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Re: [manifest] Fetching restriction, Re: [manifest] Update and call for review

From: Mounir Lamouri <mounir@lamouri.fr>
Date: Wed, 28 May 2014 20:20:18 +1000
Message-Id: <1401272418.8934.122378817.0BDA5EC3@webmail.messagingengine.com>
To: Jonas Sicking <jonas@sicking.cc>, Marcos Caceres <w3c@marcosc.com>
Cc: "public-webapps" <public-webapps@w3.org>, Ben Francis <bfrancis@mozilla.com>
On Wed, 28 May 2014, at 8:59, Jonas Sicking wrote:
> On Tue, May 27, 2014 at 12:39 PM, Marcos Caceres <w3c@marcosc.com> wrote:
> >
> >
> > On May 27, 2014 at 2:30:32 PM, Jonas Sicking (jonas@sicking.cc) wrote:
> >> On Tue, May 27, 2014 at 9:11 AM, Marcos Caceres wrote:
> >> > The only way that gmail would allow "my own app store" to use its manifest would be for
> >> Google to include the HTTP header:
> >> >
> >> > Access-Control-Allow-Origin: "http://myownappstore.com"
> >>
> >> This is a bit of an abuse of CORS.
> >
> > hmmm... I thought this was *exactly* the point of having the "*-Allow-Origin" header (restrict sharing to the domains the server chooses in browsers).
> >
> >> Adding an
> >> "Access-Control-Allow-Origin: *" header currently has the semantic
> >> meaning of "any website can read the contents of this file". I.e. it
> >> only means that the bits in the file are accessible from other
> >> websites.
> >
> > Yep. The point was that combined with the `start_url` member, you can make "install pages" away from the origin where the application resides.
> >
> >> That means that for a webserver on the public internet it is currently
> >> always safe to add the "Access-Control-Allow-Origin: *" header to any
> >> file since all files can be read anyway by simply using a different
> >> HTTP client than a browser, such as wget.
> >
> > Sure. But that's not the point here. The use of CORS here is to control who can do what within the context of the browser (as the policy enforcement point). Of course, anyone can just go and download  anything with wget or whatever - but that's not going to give that person a web app with the manifest applied.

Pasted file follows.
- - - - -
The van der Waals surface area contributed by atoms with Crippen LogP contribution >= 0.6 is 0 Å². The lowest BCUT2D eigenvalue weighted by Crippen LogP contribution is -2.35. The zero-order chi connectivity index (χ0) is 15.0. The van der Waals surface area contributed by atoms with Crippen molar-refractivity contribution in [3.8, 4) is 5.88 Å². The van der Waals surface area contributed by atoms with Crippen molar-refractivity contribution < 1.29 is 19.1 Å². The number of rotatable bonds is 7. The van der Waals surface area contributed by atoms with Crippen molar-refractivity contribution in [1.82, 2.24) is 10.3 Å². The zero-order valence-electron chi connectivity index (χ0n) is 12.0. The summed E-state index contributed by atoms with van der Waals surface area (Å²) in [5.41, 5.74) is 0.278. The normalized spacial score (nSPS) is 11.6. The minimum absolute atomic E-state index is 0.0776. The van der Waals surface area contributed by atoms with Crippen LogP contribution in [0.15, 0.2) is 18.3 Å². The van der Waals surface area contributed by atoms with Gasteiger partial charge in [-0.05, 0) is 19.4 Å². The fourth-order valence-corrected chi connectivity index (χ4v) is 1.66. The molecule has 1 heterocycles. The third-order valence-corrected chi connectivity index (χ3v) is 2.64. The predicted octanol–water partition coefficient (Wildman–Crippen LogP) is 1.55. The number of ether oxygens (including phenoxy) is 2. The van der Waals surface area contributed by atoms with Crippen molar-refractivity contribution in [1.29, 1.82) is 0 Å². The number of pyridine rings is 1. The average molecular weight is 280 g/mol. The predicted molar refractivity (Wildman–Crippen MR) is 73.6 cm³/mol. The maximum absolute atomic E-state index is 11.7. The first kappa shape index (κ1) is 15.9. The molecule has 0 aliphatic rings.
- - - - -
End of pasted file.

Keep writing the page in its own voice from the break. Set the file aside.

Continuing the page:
> 
> So let's start by asking this: What are you trying to protect against
> by using CORS at all? Rather than using the policy that <img> uses.
> 
> If the *only* thing you are trying to protect is the actual bytes in
> the manifest itself, then CORS is indeed the right solution.

This is exactly what I was going to ask: I'm not sure what is the
benefit of CORS restricted manifest fetching if we allow the manifest
start_url to point to a cross origin URL. As is, the manifest doesn't
contain sensitive data. It is only metadata that aren't user-specific
and should be fairly public (at least as public as the website is). In
that regards, the only benefit from enforcing CORS restrictions on the
manifest fetching I think is to be safe and future-proof (if the
manifest ends up having sensitive stuff in it, we don't need to break
all the things).

This said, I think that start_url should be same origin as the manifest.
It sounds very odd to navigator to foo.com, fetch foo.com/manifest.json
and then ends up going to bar.com when I try to navigate again to the
foo.com page via my bookmark. It might not make much sense for the user
and the confusion could lead to attach scenarios. I would be more
comfortable to have everything in the manifest being same origin as the
manifest itself.

Then, it might make sense to have the manifest same origin as the web
page because obviously making start_url same origin as the manifest
would be moot if the manifest doesn't have to be same origin with the
web page ;)

-- Mounir
Received on Wednesday, 28 May 2014 10:20:51 UTC

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